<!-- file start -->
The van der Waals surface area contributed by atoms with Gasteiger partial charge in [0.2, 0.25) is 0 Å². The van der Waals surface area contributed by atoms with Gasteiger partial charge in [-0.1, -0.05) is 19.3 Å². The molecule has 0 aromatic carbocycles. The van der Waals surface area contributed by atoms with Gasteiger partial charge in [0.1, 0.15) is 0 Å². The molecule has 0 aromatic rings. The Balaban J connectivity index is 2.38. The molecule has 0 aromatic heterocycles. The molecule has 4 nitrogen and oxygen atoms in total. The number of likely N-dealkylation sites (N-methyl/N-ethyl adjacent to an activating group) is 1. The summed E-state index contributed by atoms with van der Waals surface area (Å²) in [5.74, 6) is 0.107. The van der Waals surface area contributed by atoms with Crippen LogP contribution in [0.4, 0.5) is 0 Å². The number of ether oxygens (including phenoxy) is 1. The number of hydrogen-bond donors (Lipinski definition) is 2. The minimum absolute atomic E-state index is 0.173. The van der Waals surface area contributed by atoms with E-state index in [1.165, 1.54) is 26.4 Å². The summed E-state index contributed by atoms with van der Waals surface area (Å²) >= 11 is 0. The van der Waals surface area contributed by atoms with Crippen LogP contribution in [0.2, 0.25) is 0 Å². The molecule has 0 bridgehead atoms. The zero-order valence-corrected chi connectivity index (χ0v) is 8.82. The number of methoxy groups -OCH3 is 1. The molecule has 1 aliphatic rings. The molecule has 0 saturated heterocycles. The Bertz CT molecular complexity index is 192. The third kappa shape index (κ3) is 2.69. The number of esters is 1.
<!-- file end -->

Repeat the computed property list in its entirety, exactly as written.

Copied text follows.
The van der Waals surface area contributed by atoms with Gasteiger partial charge in [0.2, 0.25) is 0 Å². The van der Waals surface area contributed by atoms with Gasteiger partial charge in [-0.1, -0.05) is 19.3 Å². The molecule has 0 aromatic carbocycles. The van der Waals surface area contributed by atoms with Gasteiger partial charge in [0.1, 0.15) is 0 Å². The molecule has 0 aromatic rings. The Balaban J connectivity index is 2.38. The molecule has 0 aromatic heterocycles. The molecule has 4 nitrogen and oxygen atoms in total. The number of likely N-dealkylation sites (N-methyl/N-ethyl adjacent to an activating group) is 1. The summed E-state index contributed by atoms with van der Waals surface area (Å²) in [5.74, 6) is 0.107. The van der Waals surface area contributed by atoms with Crippen LogP contribution in [0.4, 0.5) is 0 Å². The number of ether oxygens (including phenoxy) is 1. The number of hydrogen-bond donors (Lipinski definition) is 2. The minimum absolute atomic E-state index is 0.173. The van der Waals surface area contributed by atoms with E-state index in [1.165, 1.54) is 26.4 Å². The summed E-state index contributed by atoms with van der Waals surface area (Å²) >= 11 is 0. The van der Waals surface area contributed by atoms with Crippen LogP contribution in [0.2, 0.25) is 0 Å². The molecule has 0 bridgehead atoms. The zero-order valence-corrected chi connectivity index (χ0v) is 8.82. The number of methoxy groups -OCH3 is 1. The molecule has 1 aliphatic rings. The molecule has 0 saturated heterocycles. The Bertz CT molecular complexity index is 192. The third kappa shape index (κ3) is 2.69. The number of esters is 1.